With his award-winning The Tree of Life, director Terrence Malick pretty much threw off any remaining chains of conventional narrative and storytelling. His art evolved to a place of nearly pure montage, a place where visual poetry (the rhythm of editing, the repetition of imagery, the lighting, the camera movements, and the color) meant more than the actors...read more
With his award-winning The Tree of Life, director Terrence Malick pretty much threw off any remaining chains of conventional narrative and storytelling. His art evolved to a place of nearly pure montage, a place where visual poetry (the rhythm of editing, the repetition of imagery, the lighting, the camera movements, and the color) meant more than the actors or the characters or the script. While The Tree of Life wrestled with the weighty topics of love, death, and God, his follow-up, To the Wonder, focuses solely on love -- the subject matter for so much classical poetry -- and solidifies his current style.
Ben Affleck plays Neil, an American who falls in love with a French single mother named Marina (Olga Kurylenko) during a trip overseas. The couple and her young daughter move to his home in Oklahoma, where Marina adjusts to her new life and befriends a local priest (Javier Bardem) who is struggling with his faith. But their idyllic life starts to fray, and eventually Neil makes contact with an old lover (Rachel McAdams).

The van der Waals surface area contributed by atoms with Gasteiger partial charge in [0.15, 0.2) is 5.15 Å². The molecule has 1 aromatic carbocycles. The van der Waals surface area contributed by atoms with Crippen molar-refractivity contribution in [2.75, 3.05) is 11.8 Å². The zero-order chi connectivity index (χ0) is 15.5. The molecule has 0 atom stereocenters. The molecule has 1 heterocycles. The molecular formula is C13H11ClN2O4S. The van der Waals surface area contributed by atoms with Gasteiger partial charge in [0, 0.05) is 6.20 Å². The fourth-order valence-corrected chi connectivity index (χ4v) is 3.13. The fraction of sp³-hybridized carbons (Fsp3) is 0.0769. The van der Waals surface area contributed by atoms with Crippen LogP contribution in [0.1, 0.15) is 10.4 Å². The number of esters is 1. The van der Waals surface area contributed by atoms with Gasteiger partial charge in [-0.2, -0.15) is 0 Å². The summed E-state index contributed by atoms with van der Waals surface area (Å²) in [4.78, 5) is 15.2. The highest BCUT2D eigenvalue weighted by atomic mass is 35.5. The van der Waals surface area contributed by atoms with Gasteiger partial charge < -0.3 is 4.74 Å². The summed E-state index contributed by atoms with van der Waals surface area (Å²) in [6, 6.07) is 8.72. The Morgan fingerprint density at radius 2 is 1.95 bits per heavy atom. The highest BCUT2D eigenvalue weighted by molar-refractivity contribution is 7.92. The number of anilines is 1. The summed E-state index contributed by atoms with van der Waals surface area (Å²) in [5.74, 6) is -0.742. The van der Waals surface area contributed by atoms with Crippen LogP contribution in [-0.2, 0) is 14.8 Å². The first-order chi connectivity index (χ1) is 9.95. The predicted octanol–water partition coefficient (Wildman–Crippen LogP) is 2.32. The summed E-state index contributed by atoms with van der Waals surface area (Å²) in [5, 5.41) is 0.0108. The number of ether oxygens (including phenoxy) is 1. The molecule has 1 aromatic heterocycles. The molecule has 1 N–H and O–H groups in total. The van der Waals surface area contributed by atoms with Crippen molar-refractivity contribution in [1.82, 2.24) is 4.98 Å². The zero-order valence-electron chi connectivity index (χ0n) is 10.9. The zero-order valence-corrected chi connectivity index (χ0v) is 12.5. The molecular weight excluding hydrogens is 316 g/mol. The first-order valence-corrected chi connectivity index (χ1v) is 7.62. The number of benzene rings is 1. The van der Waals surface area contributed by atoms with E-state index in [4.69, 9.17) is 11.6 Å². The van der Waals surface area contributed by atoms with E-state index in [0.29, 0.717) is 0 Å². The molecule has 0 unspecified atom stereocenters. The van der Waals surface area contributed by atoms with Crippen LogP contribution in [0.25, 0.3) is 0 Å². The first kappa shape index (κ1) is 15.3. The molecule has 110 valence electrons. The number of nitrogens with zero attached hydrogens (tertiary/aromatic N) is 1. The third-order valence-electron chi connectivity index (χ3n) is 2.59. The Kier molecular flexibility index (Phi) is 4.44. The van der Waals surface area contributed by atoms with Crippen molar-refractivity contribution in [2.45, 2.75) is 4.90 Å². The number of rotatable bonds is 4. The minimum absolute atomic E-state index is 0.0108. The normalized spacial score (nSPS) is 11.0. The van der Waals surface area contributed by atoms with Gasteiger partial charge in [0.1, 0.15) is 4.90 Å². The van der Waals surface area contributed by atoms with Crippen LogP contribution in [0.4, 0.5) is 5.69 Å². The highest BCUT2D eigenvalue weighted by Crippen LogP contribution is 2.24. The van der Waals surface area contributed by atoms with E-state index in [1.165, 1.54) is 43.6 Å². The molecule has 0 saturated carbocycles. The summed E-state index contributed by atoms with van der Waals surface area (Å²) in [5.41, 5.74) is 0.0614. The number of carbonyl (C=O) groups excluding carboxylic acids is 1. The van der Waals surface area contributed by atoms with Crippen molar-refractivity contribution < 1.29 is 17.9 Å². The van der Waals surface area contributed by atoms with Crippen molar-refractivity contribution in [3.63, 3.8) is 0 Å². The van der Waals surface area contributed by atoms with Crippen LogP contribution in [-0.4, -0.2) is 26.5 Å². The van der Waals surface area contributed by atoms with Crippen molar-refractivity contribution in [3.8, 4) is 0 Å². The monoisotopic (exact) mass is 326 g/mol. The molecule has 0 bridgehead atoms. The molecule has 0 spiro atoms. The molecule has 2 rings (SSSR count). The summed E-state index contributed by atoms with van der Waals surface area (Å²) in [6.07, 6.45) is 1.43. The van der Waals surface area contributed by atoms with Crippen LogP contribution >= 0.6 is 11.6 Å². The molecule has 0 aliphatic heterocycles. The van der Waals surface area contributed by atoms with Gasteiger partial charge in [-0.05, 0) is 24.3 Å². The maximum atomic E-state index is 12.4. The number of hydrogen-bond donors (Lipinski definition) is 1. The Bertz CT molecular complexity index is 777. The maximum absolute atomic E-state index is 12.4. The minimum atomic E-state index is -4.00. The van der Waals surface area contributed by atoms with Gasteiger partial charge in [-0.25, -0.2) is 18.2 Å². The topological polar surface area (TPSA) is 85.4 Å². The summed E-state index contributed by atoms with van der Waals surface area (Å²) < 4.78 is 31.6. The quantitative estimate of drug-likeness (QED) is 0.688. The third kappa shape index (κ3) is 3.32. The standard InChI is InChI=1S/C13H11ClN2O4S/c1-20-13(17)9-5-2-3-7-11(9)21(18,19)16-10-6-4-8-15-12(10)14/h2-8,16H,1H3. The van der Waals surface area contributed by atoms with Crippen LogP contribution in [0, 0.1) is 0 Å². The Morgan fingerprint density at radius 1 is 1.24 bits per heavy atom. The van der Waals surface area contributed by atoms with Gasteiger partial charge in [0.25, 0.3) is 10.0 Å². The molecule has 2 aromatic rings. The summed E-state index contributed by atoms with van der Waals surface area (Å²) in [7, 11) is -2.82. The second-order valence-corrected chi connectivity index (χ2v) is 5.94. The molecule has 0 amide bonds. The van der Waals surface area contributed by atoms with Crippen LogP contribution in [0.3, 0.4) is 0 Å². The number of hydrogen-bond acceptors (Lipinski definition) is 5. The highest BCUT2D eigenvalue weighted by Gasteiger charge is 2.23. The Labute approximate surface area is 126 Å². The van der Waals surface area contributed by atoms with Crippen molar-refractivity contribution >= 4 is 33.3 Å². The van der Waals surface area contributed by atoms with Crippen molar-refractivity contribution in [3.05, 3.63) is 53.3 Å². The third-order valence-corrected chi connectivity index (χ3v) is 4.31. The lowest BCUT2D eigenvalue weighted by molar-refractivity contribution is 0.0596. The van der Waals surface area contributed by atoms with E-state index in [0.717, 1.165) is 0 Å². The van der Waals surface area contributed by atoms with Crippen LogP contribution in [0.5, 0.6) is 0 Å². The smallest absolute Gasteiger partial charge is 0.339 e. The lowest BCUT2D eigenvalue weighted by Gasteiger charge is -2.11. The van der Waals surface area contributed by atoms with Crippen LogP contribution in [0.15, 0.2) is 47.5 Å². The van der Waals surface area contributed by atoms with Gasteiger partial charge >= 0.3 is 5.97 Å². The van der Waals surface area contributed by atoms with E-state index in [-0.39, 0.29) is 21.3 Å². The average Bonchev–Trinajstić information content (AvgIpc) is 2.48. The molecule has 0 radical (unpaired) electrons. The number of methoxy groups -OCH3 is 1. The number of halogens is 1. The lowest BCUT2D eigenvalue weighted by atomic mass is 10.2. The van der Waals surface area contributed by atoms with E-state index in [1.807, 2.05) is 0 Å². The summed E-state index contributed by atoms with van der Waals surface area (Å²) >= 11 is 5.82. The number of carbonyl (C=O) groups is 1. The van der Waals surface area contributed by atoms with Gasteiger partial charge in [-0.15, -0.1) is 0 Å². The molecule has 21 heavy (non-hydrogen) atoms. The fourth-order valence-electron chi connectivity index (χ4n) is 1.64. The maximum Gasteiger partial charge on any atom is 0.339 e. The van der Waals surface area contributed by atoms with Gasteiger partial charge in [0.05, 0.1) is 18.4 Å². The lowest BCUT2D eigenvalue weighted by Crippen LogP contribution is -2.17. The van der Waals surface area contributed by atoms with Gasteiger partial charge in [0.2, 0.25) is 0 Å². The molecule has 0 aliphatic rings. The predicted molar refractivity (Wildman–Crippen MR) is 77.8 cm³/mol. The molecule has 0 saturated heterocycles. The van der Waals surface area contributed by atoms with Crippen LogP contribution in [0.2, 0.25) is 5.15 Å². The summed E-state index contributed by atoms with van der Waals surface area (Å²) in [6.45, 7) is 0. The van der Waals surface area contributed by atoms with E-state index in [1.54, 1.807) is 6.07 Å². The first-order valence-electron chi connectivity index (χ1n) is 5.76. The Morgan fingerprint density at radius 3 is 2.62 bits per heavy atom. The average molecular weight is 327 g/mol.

While that setup implies a conventional romantic drama, Malick uses this familiar plot as a throughline for a nonstop wash of images and sound that’s devoid of conventional scene structure. For example, though he plays the lead character, we hear Affleck speak primarily in voice-over -- it’s possible we never see him say more than three lines of dialogue in the whole film. His words provide part of the soundtrack for the images that showcase the beginning of his relationship with Marina, the camera spinning and tilting in exuberance -- and occasionally stopping to notice how much more beautiful the world looks when we think we’ve found our soul mate.
This approach to the material is so quintessentially late-period Malick that naysayers will accuse the man of parodying himself. In truth, he’s come up with his purest vision -- and his most streamlined work since Badlands. There is no fat on the movie, just consistent attempts to get viewers to feel joy, pain, guilt, jealousy, and all the other roiling emotions triggered by love. The title is apt, for such strong feelings are a wonder to us, and it’s a wonder that any picture would not just try to, but quite often succeed at, pulling off something so ambitious.
Although it’s hard for actors to stand out in a Malick movie, Bardem is the perfect performer for the visual-minded director’s approach to filmmaking. With the exception of Daniel Day-Lewis, it’s hard to name an actor with as much screen charisma as Bardem, and though his role is certainly small, he gives his haunted priest such sorrowful depth, and such formidable presence, that we never forget that Malick is concerned with types of love far greater than the romantic variety.
For those who find Malick pretentious and dull, there’s nothing in To the Wonder that will dissuade them. But for those who are seduced by his idiosyncratic rhythms, his boundless quest for photographic beauty, and his grand attempts to tackle the core themes of humanity, To the Wonder is a movie to treasure.
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